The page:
To the Power of Three by Laura Lippman Review

Laura Lippman, author of the popular Tess Monaghan series, takes a break to explore a stand alone novel. In To the Power of Three she takes an old mystery novel concept, the locked room mystery and updates it, using it to explore upper middle class suburbia in northern Baltimore County.

 Laura Lippman

To the Power of Three opens with a letter being written on the eve of a school shooting by the shooter. Before the start of first period the next day a murder will take place behind a locked bathroom door. Three seniors who were life long friends: one will be dead, one will be critically wounded and the other injured. The only living witness and most of the evidence points to one outcome but a few minor pieces of evidence and the professional eye of a veteran murder police point to other possibilities. What really happened in that room? What caused such a breakdown in this supposedly unpenetrable friendship? Is someone lying, if so why?

Since we know the out come of the murder right from the start To the Power of Three establishes itself as a deep character study of the three principle friends, Kat, Josie and Perri. We are taken back to when they first meet, in the third grade, and when all is said and done we will know these three girls as real, three dimensional people, including all of their personality quirks as well as their flaws. Lippman also takes great pains to make sure that we are also intimately aware of those adults and students that surround the three girls. Parents, teachers, guidance councilors, friends, relatives and other students all become fully realized as the portrait of life in affluent Glendale is explored.

Wisely choosing the backgrounds of the three main characters and some of the other students we are treated to an accurate cross section of this area. While the town of Glendale is fictitious, the surrounding areas of the story are not. Given Lippman’s childhood in Columbia and my own firsthand knowledge of this type of setting there is a pervasive feeling of accuracy in her portrayal of the suburban sprawl that encroaches on rural areas bringing with it new found problems. The retreating farmlands, the land developers who buy the farms, the hold out farmers all serve to give us a socio-historical account of not only an ostensibly small portion of Maryland but on a much larger scale other areas of the country where this is happening as well. Some of the most interesting characters are the daughters of the hold out farmers who must contend with their more well to do class mates while they them selves live an existence that they find embarrassing as it becomes an increasingly harder cross to bear. Whereas it’s a given that student A will go to college Student B needs to raise fat hogs to sell at a county fair to add money to the college coffers.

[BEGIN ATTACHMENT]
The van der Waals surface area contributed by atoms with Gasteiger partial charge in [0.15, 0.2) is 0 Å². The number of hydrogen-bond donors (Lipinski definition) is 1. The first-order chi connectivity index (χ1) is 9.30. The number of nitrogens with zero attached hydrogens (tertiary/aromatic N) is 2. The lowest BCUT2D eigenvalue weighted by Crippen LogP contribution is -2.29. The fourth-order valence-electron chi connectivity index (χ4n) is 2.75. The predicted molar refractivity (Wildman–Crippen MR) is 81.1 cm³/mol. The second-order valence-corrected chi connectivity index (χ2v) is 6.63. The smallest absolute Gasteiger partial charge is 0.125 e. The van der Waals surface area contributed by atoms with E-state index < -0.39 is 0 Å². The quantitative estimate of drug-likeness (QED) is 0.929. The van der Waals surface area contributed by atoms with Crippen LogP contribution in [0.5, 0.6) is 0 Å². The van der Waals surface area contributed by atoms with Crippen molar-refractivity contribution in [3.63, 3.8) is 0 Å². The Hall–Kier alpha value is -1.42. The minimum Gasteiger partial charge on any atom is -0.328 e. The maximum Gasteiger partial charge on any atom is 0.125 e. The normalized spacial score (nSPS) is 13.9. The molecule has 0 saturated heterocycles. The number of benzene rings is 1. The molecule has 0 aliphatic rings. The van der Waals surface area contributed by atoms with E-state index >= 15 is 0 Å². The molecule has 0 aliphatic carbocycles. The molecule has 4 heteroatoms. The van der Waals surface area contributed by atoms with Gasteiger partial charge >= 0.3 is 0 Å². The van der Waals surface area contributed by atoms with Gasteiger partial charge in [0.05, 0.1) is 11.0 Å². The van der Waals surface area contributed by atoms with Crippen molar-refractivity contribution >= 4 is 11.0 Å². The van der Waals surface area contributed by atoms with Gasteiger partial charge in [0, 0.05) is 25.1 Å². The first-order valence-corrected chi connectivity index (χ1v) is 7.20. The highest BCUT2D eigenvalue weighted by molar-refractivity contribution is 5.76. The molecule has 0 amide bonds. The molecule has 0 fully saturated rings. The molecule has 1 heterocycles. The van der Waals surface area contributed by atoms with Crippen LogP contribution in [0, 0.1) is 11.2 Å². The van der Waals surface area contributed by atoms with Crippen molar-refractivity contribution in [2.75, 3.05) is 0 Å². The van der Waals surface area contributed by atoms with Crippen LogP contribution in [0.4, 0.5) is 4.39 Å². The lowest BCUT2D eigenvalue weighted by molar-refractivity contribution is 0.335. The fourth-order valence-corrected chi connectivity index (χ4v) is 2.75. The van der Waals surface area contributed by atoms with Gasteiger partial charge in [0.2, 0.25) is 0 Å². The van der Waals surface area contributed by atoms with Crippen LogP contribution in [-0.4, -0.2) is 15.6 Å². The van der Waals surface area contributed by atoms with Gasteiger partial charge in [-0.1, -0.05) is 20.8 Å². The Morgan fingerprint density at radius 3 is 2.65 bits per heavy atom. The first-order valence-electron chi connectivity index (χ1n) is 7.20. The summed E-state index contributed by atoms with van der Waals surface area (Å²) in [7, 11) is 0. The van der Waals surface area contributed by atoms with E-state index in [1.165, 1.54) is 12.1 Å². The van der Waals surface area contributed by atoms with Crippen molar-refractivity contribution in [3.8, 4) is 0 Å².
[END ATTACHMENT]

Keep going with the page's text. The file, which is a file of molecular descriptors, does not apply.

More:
The nuances of female relationships with each other are expertly explored. All of the Mother/Daughter relationships are expressed differently to give a broad portrait of all the possibilities. The viciousness that the girls release on those classmates that are deemed by the group to be inferior goes a long way to show why some people are just not fond of their high school years. Rumors that are started in elementary and middle school haunt some students like ghosts of sins that were never committed. Cruel “pranks” that horrify as you read them if only because you know that things like this really do happen.

As the lives of everyone slowly make their way to the inevitable conclusion the layers of the event as presented to us at the start begin to peel away. By having the murder presented at the start of the novel the ending leaves one feeling strange, when it happens it is detached and unemotional. But that’s the point, because if the identity of the dead girl was withheld until the end then we would be like those students and adults who falsely remember the dead girl and white wash her life, scrubbing away any and all imperfections until only her angelic nature was left, which of course is a lie. Instead Lippman gives us the identity of the dead girl at the start of the book, so when her death occurs we know her for who she truly is, warts and all, as she lived her life.

The conclusion as its presented is never shocking but very intriguing; Lipmann seems to have painted herself into a corner at some point then finds a solution that is plausible and realistic. In the real world cases don’t end with a judicious finality providing closure for all involved. In visual terms this isn’t Cold Case, NYPD Blue or CSI its Homicide and The Wire, things fizzle out, life limps on and the always reliable murder police moves on to the next case because there is always a next case.

Published by Brian Lindenmuth

Brian loves both kinds of books -- fiction and non-fiction. He is an all around book john and reviewing roustabout.